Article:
The abbey of Saint Sixtus of Westvleteren

Buying a good beer has never been this complicated! Check out the instructions and the promises you have to make if you would like to buy beer from The abbey of Saint Sixtus of Westvleteren. Amongst the instructions and warnings:

Our beer is sold in limited quantities and the reservations which we accept are always for a particular type of beer. Since we want to serve as many customers as possible, orders are limited to one order per car per per telephone number within any given month.
Anonymous numbers cannot be used.
You yourself must be the consumer. The receipt stipulates that the beer is not to be sold commercially to a third party. We reserve the right to prosecute offences.

Not only are you making promises to the monks – they even reserve the right to prosecute you if you break your promise. What is the religious punishment for lying to a monk?

Google browser

Google’s browser Chrome is being released soon after 2 years of development – but are we excited? I don’t know the whole browser war is a thing of the past. Oh well bring it on, lets see what you’ve got.

At Google, we have a saying: “launch early and iterate.” While this approach is usually limited to our engineers, it apparently applies to our mailroom as well! As you may have read in the blogosphere, we hit “send” a bit early on a comic book introducing our new open source browser, Google Chrome…We will be launching the beta version of Google Chrome tomorrow in more than 100 countries.

At least they have a colorless cartoon to explain what it does…

It's just a browser?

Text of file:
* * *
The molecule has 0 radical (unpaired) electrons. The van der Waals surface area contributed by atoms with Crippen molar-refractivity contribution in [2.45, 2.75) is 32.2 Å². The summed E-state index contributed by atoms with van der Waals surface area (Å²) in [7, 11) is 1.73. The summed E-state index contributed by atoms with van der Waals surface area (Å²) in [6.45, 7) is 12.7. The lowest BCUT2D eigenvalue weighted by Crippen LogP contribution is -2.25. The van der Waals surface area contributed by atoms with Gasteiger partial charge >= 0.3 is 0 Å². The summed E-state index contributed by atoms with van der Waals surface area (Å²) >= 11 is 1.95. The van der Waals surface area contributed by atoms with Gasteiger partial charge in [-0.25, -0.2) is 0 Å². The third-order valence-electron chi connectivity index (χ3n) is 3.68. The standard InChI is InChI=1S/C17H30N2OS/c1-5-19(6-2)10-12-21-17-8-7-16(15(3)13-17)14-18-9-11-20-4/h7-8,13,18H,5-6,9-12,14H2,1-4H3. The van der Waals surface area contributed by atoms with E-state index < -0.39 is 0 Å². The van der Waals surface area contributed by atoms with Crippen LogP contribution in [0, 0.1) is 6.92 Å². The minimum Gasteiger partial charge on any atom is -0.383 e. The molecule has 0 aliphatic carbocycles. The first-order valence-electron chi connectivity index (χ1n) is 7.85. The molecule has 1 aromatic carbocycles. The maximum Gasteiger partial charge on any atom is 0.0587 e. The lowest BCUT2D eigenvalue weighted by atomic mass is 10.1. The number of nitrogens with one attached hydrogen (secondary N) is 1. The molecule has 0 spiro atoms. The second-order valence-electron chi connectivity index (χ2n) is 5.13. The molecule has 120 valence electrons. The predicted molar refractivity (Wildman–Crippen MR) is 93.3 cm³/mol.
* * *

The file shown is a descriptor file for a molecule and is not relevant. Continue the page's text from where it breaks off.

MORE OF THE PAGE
In less than three weeks from its launch Firefox 3.0 has been downloaded 28 million times (BBC report). Stop for a while and let that number sink in. 28 million downloads in three weeks. That translates to a lot of passionate users. But why? Why did so many people bother to download a new browser?

So OK, I downloaded a copy. But that still leaves almost 28 million others. Even if we subtract a decent number for the groupies, nerds, early adopters, tecchies and Open Source aficionados that still leaves a very, very, very large number of users who want to be among the first to use 3.0.

But why? It’s just a browser? Or is it? Obviously the tools with which we view the world have a great impact on the way in which the world is presented but it is doubtful that too many users consider this. And yet, can it be that even this group considers Firefox to be more than just a browser. Even though I doubt that all these users are ideologically motivated it is interesting to try to figure out why a browser arouses such interest and activity among users.

The browsers arriving at this blog are:

Internet Explorer 49%
Firefox 41%
Others 10%